Frankenstein’s Bloody Terror in 3-D and Dracula vs. Frankenstein
Horror fans rejoice! One of the “holy grails” of cult cinema, presumed lost forever, has been unearthed and is heading back to the big screen for the first time in nearly fifty years. Exhumed Films and Lightbox Film Center, in association with Garagehouse Pictures, are proud to present a new 35mm print of FRANKENSTEIN’S BLOODY TERROR in 3-D!
The story behind FRANKENSTEIN’S BLOODY TERROR is legendary: in 1971, famed film producer Samuel Sherman’s Independent-International Pictures secured theatrical rights to distribute the Spanish werewolf movie MARK OF THE WOLFMAN — first in the long-running series of “El Hombre Lobo” films featuring Euro-horror superstar Paul Naschy — in the United States. Sherman also infamously retitled the movie FRANKENSTEIN’S BLOODY TERROR despite the fact that neither Dr. Frankenstein nor his monster actually appears in the film! FRANKENSTEIN’S BLOODY TERROR was enjoying a successful theatrical run in the states when distributor Samuel Sherman learned that the film was originally shot in 3-D, so he decided to strike up some 3-D prints for release in the U.S. The new version opened on a handful of Los Angeles screens, but difficulties with the projection lenses prompted Sherman to pull the screenings after a brief run. While the flat version of FRANKENSTEIN’S BLOODY TERROR continued to play drive-ins for years to come and eventually became a staple of TV “Creature Feature” programs, the 3-D prints of the movie vanished entirely and the stereoscopic version passed into legend.
Now, nearly half a century later, this faux Frankenstein favorite is finally being resurrected: though long assumed to be lost or destroyed, a search of the Independent International archives has turned up the original 3-D elements; a new 35mm print has been struck by Garagehouse Pictures and it will soon be touring the United States. Using state-of-the-art 3-D viewers and technology, audiences are finally able to view FRANKENSTEIN’S BLOODY TERROR as originally intended! Please join Exhumed as we present the Philadelphia premiere of this cult classic!
Samuel Sherman, legendary drive-in movie producer, director and president of Independent-International Pictures, will be in attendance to introduce the film.
FRANKENSTEIN’S BLOODY TERROR 3-D
1971 / 35mm / Dir. Enrique L. Eguiluz / 78 minutes
When a pair of gypsy grave robbers remove a silver cross from the corpse of Count Wolfstein, the long-dead lycanthrope is resurrected and goes on a murderous rampage. In the process, the monster attacks the handsome young nobleman Waldemar Daninsky (Paul Naschy, in the role that would make him famous), who is now likewise doomed to become a beast when the moon is full. In order to escape the werewolf curse, Waldemar turns to a mysterious doctor and his wife, but the suspicious pair possess a shocking secret and ulterior motives that could mean damnation for Waldemar and death for the woman he loves! Here presented in its original 3-D format, FRANKENSTEIN’S BLOODY TERROR is a thrilling monster mash-up and a pioneering entry in the realm of European horror cinema.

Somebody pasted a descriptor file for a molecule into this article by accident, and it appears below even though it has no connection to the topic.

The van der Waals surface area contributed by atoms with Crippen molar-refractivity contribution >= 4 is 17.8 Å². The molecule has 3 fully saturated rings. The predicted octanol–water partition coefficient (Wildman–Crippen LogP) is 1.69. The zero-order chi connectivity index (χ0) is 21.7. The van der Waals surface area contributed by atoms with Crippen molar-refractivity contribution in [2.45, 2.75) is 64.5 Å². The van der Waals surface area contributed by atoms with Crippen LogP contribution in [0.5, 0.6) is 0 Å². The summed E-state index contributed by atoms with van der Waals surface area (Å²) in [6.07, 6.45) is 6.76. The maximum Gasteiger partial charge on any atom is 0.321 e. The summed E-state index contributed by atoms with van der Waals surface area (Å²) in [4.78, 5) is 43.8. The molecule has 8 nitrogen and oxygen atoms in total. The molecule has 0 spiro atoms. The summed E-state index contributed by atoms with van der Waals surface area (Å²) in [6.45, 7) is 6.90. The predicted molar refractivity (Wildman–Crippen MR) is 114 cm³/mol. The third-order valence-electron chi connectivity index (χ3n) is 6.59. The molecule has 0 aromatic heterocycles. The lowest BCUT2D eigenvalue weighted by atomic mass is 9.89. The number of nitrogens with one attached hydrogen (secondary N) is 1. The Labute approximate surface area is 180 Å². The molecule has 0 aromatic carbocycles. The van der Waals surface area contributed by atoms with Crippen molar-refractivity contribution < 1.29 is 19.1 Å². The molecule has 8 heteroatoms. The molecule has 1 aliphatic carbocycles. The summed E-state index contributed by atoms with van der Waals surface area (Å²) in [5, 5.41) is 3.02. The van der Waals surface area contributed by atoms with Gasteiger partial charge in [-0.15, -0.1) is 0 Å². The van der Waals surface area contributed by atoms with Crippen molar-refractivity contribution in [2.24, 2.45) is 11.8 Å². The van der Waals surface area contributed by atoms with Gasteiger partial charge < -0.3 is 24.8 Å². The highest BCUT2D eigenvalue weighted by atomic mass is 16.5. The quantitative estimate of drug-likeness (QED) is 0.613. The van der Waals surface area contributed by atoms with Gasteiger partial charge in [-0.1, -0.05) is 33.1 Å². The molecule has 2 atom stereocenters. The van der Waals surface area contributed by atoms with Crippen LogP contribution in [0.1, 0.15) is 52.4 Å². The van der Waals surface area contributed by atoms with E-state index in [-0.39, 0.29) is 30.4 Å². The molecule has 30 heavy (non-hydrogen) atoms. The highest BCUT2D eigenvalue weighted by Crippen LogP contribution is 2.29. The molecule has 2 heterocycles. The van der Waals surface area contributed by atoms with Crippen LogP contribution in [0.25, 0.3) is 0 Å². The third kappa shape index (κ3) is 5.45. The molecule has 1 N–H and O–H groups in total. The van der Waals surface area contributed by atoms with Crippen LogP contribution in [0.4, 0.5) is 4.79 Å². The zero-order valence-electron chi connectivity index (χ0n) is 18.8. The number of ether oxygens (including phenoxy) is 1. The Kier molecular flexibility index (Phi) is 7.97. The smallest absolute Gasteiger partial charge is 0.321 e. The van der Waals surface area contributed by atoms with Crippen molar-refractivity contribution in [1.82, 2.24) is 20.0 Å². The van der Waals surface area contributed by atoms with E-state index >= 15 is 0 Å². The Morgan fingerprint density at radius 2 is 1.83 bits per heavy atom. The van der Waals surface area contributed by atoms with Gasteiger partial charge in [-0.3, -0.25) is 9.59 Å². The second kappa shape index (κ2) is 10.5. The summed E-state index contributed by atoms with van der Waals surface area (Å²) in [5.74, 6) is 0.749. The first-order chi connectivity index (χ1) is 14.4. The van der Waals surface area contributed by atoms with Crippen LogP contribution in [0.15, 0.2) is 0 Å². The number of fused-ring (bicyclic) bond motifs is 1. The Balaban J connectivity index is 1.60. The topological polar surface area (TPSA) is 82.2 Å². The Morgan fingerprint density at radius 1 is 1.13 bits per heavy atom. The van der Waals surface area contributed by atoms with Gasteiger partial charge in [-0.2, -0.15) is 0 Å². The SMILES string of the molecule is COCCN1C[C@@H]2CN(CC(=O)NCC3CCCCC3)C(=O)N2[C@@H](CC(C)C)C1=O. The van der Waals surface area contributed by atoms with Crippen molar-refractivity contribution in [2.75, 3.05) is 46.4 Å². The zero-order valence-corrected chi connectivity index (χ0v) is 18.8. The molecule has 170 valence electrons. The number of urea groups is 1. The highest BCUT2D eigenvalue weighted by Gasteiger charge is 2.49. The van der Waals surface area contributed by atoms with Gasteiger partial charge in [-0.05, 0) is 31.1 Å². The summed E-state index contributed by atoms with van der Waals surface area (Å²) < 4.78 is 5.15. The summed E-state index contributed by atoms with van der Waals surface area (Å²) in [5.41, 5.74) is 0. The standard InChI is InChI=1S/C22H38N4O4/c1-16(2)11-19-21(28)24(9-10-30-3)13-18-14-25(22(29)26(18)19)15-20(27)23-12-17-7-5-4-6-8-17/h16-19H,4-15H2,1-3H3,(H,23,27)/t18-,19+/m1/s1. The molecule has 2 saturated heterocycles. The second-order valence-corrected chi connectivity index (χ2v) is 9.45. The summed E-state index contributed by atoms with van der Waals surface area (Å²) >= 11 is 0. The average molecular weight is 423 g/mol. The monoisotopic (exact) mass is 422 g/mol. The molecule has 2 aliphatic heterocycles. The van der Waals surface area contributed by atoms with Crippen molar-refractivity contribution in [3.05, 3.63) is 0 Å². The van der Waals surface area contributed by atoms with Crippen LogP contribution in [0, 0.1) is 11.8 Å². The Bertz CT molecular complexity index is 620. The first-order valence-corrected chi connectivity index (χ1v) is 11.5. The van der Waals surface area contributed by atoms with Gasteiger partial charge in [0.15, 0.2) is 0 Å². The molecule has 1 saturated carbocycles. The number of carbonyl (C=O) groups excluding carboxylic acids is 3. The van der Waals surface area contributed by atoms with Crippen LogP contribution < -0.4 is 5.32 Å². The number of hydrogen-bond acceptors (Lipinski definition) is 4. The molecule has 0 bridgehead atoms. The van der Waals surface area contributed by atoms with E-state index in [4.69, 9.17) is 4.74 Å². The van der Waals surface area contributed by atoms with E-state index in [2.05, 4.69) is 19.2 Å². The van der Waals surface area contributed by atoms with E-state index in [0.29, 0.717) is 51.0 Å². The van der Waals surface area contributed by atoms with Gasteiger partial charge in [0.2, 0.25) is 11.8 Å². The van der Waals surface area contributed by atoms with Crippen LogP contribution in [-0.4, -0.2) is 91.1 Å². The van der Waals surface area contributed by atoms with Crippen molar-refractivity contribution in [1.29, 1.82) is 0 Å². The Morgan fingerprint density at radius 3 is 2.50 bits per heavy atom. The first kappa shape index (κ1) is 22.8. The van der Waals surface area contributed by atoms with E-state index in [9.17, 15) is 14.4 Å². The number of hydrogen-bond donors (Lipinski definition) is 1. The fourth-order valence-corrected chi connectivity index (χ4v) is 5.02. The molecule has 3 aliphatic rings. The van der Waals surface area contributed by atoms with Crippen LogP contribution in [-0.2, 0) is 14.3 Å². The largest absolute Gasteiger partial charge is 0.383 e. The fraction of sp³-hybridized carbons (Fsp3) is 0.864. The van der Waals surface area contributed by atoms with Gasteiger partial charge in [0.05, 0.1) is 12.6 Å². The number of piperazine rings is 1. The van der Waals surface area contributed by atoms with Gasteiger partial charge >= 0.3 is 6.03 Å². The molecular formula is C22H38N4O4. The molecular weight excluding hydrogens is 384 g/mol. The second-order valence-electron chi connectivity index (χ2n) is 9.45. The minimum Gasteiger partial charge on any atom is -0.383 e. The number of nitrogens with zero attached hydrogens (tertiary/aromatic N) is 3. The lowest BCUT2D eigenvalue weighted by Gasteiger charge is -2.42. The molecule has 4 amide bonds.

As a bonus for our audience, we will also be showing a second freaky Franken-feature:
DRACULA VS. FRANKENSTEIN
1971 / 35mm / Dir. Al Adamson / 91 minutes
Also produced by Samuel Sherman and released the same year as FRANKENSTEIN’S BLOODY TERROR, DRACULA VS. FRANKENSTEIN is notorious for many reasons. First of all, this is the movie responsible for FRANKENSTEIN’S BLOODY TERROR’s incongruous title change: when Sherman could not get the film released in time to meet booking obligations, he substituted MARK OF THE WOLFMAN—retitled as FRANKENSTEIN’S BLOODY TERROR—to fulfill the promise of a new “Frankenstein” movie for theaters! (The two films would eventually play together frequently on theatrical double bills throughout the 1970’s.) DRACULA VS. FRANKENSTEIN is also remembered for featuring the final performances of two actors from the golden age of horror, Lon Chaney Jr. and J. Carrol Naish, who sadly seem infirm instead of intimidating. (Indeed, Chaney would be dead before the film’s eventual release.) And then there’s the casting of Zandor Vorkov as Count Dracula, who looks less Lugosi or Lee and more like a vampiric Gabe Kaplan from “Welcome Back Kotter.” These issues and more contribute to the infamy of DRACULA VS. FRANKENSTEIN, which concerns Dr. Durray (Naish), a mad scienti st who is busy experimenting on teenagers he traps at a local carnival with the assistance of his mute, brute assistant (Chaney). Durray is soon approached by Count Dracula, as the vampire lord needs his help to resurrect the original Frankenstein monster. It is not long, however, before the mighty monsters have a personality clash that leads to an epic (?) battle of the behemoths!